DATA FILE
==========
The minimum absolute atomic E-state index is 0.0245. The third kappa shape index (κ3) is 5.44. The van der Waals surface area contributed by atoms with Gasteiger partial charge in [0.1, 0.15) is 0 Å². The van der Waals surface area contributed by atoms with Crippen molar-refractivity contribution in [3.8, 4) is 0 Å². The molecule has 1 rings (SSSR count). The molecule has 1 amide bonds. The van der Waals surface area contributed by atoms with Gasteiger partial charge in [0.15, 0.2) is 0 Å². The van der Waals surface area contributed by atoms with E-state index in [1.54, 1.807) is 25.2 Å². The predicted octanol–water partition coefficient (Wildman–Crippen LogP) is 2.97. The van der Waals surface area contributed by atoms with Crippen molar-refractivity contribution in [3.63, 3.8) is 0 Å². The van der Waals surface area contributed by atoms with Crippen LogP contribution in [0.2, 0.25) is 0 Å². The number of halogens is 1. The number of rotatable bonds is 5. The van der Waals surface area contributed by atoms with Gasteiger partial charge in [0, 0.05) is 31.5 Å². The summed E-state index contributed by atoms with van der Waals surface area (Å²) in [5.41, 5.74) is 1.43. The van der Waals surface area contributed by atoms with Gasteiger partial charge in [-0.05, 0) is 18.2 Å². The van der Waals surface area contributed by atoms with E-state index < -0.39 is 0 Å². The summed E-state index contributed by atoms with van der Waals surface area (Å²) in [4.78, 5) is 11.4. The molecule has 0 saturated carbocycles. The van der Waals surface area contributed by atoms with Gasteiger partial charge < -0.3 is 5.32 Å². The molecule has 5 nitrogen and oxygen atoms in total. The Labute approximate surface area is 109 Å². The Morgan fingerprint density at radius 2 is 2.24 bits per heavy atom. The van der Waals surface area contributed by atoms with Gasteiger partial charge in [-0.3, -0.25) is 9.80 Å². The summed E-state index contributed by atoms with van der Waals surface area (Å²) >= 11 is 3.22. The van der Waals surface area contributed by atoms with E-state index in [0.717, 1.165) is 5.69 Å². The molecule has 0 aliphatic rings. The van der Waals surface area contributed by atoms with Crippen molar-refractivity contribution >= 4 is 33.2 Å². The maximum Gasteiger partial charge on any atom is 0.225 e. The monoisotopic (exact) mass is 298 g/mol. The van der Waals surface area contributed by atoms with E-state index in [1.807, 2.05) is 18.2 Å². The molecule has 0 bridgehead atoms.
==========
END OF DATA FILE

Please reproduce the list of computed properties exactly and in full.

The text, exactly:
The minimum absolute atomic E-state index is 0.0245. The third kappa shape index (κ3) is 5.44. The van der Waals surface area contributed by atoms with Gasteiger partial charge in [0.1, 0.15) is 0 Å². The van der Waals surface area contributed by atoms with Crippen molar-refractivity contribution in [3.8, 4) is 0 Å². The molecule has 1 rings (SSSR count). The molecule has 1 amide bonds. The van der Waals surface area contributed by atoms with Gasteiger partial charge in [0.15, 0.2) is 0 Å². The van der Waals surface area contributed by atoms with E-state index in [1.54, 1.807) is 25.2 Å². The predicted octanol–water partition coefficient (Wildman–Crippen LogP) is 2.97. The van der Waals surface area contributed by atoms with Crippen molar-refractivity contribution in [3.63, 3.8) is 0 Å². The van der Waals surface area contributed by atoms with Crippen LogP contribution in [0.2, 0.25) is 0 Å². The number of halogens is 1. The number of rotatable bonds is 5. The van der Waals surface area contributed by atoms with Gasteiger partial charge in [0, 0.05) is 31.5 Å². The summed E-state index contributed by atoms with van der Waals surface area (Å²) in [5.41, 5.74) is 1.43. The van der Waals surface area contributed by atoms with Gasteiger partial charge in [-0.05, 0) is 18.2 Å². The van der Waals surface area contributed by atoms with E-state index < -0.39 is 0 Å². The summed E-state index contributed by atoms with van der Waals surface area (Å²) in [4.78, 5) is 11.4. The molecule has 0 saturated carbocycles. The van der Waals surface area contributed by atoms with Gasteiger partial charge < -0.3 is 5.32 Å². The molecule has 5 nitrogen and oxygen atoms in total. The Labute approximate surface area is 109 Å². The Morgan fingerprint density at radius 2 is 2.24 bits per heavy atom. The van der Waals surface area contributed by atoms with Gasteiger partial charge in [-0.3, -0.25) is 9.80 Å². The summed E-state index contributed by atoms with van der Waals surface area (Å²) >= 11 is 3.22. The van der Waals surface area contributed by atoms with E-state index in [0.717, 1.165) is 5.69 Å². The molecule has 0 aliphatic rings. The van der Waals surface area contributed by atoms with Crippen molar-refractivity contribution >= 4 is 33.2 Å². The maximum Gasteiger partial charge on any atom is 0.225 e. The monoisotopic (exact) mass is 298 g/mol. The van der Waals surface area contributed by atoms with E-state index in [1.807, 2.05) is 18.2 Å². The molecule has 0 bridgehead atoms.